City stalls arts funds

Kingston donation critical for provincial contribution: Woolf

Principal Daniel Woolf says City Council’s decision to postpone approval of a donation was unexpected.
Principal Daniel Woolf says City Council’s decision to postpone approval of a donation was unexpected.
Journal File Photo

Final approval on the city of Kingston’s $6-million contribution to the Isabel Bader Centre for the Performing Arts has been delayed until Apr. 6.

The $63 million centre will provide recital, theatre, screening and rehearsal space. Isabel and Alfred Bader donated $18 million to the project and attended the Oct. 1 groundbreaking ceremony.

“This new cultural hub for the city will enhance the teaching of the creative arts at Queen’s and promote more collaboration between the University and Kingston-area arts groups and encourage regional cultural tourism which supports Queen’s and the City,” Principal Daniel Woolf said, adding that securing this funding from the city is critical in securing further funding.

“We had hoped to get the City’s final approval … at this week’s Council meeting,” he said. “The City’s funding pledge is critical to securing $30 million from the federal and provincial governments.”

Kingston City Council was supposed to vote to approve the donation this week but decided to postpone it until the next Council meeting on April 6.

“The decision to postpone the vote was not anticipated,” he said. “We found out on the afternoon of the Council meeting. We were surprised, but hope for a positive vote at the next Council meeting.”

Woolf said last year the University negotiated a contract with the city wherein the University would contribute $8.5 million.

“Queen’s agreed to make an $8.5 million contribution toward the development of the King Street West property, which would include both the Performing Arts Centre and a renovated City-owned J.K. Tett building, which houses several local arts groups, which in turn benefits Queen’s,” he told the Journal in an e-mail.  “Part of Queen’s $8.5-million site contribution would go toward the Tett renovation and part would cover shared services where it makes sense for both buildings – infrastructure work that can be more cost-efficient if done at the same time.”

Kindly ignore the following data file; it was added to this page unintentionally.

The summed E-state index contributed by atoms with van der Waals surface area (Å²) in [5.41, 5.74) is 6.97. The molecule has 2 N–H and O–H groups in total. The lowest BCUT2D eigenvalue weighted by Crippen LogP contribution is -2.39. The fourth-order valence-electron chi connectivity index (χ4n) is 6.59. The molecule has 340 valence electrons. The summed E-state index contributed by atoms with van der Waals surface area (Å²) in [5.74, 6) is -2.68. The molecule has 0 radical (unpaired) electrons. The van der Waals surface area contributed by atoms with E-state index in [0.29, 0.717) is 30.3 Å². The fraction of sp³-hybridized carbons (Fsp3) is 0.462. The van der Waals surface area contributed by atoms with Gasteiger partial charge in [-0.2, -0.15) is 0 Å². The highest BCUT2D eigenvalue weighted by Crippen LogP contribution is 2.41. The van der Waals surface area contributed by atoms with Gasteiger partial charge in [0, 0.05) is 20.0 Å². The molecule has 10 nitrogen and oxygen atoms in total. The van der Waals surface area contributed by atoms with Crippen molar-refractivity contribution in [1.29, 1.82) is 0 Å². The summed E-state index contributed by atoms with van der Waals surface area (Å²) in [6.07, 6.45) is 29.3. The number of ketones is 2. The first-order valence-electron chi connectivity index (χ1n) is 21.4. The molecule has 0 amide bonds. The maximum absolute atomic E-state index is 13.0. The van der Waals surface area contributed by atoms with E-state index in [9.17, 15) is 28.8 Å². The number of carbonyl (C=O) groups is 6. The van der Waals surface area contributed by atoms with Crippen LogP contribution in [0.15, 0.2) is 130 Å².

Cynthia Beach, Commissioner Sustainability and Growth said City Council was unable to vote to approve the $6 million contribution because they needed to work out the technicalities of having two different buildings with two different owners on one lot.

“We were trying to get those details done prior to the meeting but we weren’t able to finalize some of the details,” she said. “Hopefully we’ll have the report on the next council meeting on Apr. 6.”

Beach said the city sold Queen’s the Performing Arts building but has kept another building on the King St. West lot.

“The city owns the whole site. We sold a portion to Queens but we need to work out how the access to the site will be determined and how utilities will be handled because it is different than it was when the whole site was under one ownership,” she said.

“The City has retained a building on the site and we are planning on renovating that heritage building,” she said. “What we’re proposing to do is we would program community art space but there would also be tenants in the building so the building will be owned by the city and operated by a cooperative group so the cost on that piece would be the City’s responsibility.”

The report which describes the logistics of the site wasn’t ready for the last council meeting.

“Basically going through some of the technical details on the financing and costing,” Beach said, adding that the Council did vote to approve the business plan at the last meeting.

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